The Learning Paradigm in Online Courses

Rob Kelly for Faculty Focus writes:  In their 1995 Change magazine article, “From Teaching to Learning—a New Paradigm for Undergraduate Education,” Robert B. Barr and John Tagg described the Learning Paradigm, which emphasizes learning over teaching and student discovery and construction of knowledge over transfer of knowledge from instructor to student.

They wrote: “A paradigm shift is taking hold in American higher education. In its briefest form, the paradigm that has governed our colleges is this: A college is an institution that exists to provide instruction. Subtly but profoundly we are shifting to a new paradigm: A college is an institution that exists to produce learning. This shift changes everything. It is both needed and wanted.”

The Learning Paradigm (as opposed to the Instruction Paradigm), emphasizes the students’ active role in learning and the purpose of that learning, which can be strong motivators for students. The challenge for instructors is to cede some control of learning to the students.

“A lot of instructors still go by the ‘If I don’t say it, they won’t learn it’ philosophy and try to push that into the online environment. It’s really hard for students to learn that way when they’re having gobs and gobs of information just pushed at them,” says Edward McGee, coordinator of instructional technology and distance learning at Central Virginia Community College.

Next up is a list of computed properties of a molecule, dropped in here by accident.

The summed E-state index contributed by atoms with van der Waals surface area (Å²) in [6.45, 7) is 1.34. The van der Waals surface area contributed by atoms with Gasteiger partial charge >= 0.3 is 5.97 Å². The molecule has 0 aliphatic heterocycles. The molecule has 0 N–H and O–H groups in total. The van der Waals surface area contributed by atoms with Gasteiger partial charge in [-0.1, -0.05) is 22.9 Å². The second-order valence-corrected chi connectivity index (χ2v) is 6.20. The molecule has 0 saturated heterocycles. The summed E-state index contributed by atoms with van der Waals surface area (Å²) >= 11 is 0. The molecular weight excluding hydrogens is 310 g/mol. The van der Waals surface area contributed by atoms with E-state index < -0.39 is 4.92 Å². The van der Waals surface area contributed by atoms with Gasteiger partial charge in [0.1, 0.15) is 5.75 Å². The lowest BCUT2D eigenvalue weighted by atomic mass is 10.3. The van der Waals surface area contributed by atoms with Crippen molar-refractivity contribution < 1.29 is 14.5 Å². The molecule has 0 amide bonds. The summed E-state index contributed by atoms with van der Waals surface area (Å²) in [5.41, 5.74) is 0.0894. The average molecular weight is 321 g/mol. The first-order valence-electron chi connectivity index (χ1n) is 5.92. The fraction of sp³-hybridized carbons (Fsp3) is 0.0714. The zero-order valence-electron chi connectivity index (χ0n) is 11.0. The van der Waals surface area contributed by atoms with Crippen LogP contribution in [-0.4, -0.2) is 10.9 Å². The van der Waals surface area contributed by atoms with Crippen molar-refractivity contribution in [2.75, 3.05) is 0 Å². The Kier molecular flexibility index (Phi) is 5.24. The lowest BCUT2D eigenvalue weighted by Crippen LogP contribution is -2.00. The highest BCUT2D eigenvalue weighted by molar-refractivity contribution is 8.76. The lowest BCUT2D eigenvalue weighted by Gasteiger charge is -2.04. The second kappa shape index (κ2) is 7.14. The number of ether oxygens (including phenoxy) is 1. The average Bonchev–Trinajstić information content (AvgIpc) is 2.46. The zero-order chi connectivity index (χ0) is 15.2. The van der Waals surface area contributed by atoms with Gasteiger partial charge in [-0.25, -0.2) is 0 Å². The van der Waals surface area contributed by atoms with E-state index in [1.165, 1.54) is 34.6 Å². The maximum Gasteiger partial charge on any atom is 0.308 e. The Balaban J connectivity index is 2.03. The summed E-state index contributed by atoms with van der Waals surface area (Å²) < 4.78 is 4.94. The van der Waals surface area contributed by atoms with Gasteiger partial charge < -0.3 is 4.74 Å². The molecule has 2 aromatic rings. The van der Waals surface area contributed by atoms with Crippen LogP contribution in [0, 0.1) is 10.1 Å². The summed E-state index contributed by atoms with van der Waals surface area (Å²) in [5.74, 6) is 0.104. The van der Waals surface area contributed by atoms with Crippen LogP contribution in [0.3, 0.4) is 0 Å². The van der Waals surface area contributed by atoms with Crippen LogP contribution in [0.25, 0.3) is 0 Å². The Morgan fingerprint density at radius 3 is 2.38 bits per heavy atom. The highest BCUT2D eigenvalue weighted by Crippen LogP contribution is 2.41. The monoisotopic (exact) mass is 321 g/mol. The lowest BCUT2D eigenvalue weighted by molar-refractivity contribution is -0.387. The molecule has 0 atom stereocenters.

In courses that embrace the Learning Paradigm, the instructor’s role is to guide students in the right direction rather than simply delivering the content. And with the wealth of resources available online, the instructor is no longer the only source of knowledge. “Rather than feeling responsible for delivering material, instructors need to be responsible for monitoring the students’ progress, giving feedback, and intervening when the students have problems,” McGee says.   SNIP, the article continues @ Faculty Focus, click here to continue reading…..

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